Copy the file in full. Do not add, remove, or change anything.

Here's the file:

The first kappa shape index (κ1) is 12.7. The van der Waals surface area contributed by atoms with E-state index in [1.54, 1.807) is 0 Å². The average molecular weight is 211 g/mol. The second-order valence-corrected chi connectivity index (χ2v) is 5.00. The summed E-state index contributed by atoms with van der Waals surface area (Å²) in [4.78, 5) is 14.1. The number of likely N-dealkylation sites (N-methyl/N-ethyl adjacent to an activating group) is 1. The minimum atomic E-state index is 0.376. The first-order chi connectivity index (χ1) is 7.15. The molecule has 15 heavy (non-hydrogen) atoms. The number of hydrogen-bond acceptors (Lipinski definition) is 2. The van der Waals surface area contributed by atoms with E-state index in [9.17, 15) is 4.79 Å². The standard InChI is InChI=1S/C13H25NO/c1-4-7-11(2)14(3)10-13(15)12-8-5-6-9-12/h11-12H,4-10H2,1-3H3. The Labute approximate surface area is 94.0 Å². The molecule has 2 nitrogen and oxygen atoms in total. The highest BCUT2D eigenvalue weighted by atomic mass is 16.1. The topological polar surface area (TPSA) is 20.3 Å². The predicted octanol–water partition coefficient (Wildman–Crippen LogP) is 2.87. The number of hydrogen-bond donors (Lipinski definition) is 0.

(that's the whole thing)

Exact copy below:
The first kappa shape index (κ1) is 12.7. The van der Waals surface area contributed by atoms with E-state index in [1.54, 1.807) is 0 Å². The average molecular weight is 211 g/mol. The second-order valence-corrected chi connectivity index (χ2v) is 5.00. The summed E-state index contributed by atoms with van der Waals surface area (Å²) in [4.78, 5) is 14.1. The number of likely N-dealkylation sites (N-methyl/N-ethyl adjacent to an activating group) is 1. The minimum atomic E-state index is 0.376. The first-order chi connectivity index (χ1) is 7.15. The molecule has 15 heavy (non-hydrogen) atoms. The number of hydrogen-bond acceptors (Lipinski definition) is 2. The van der Waals surface area contributed by atoms with E-state index in [9.17, 15) is 4.79 Å². The standard InChI is InChI=1S/C13H25NO/c1-4-7-11(2)14(3)10-13(15)12-8-5-6-9-12/h11-12H,4-10H2,1-3H3. The Labute approximate surface area is 94.0 Å². The molecule has 2 nitrogen and oxygen atoms in total. The highest BCUT2D eigenvalue weighted by atomic mass is 16.1. The topological polar surface area (TPSA) is 20.3 Å². The predicted octanol–water partition coefficient (Wildman–Crippen LogP) is 2.87. The number of hydrogen-bond donors (Lipinski definition) is 0.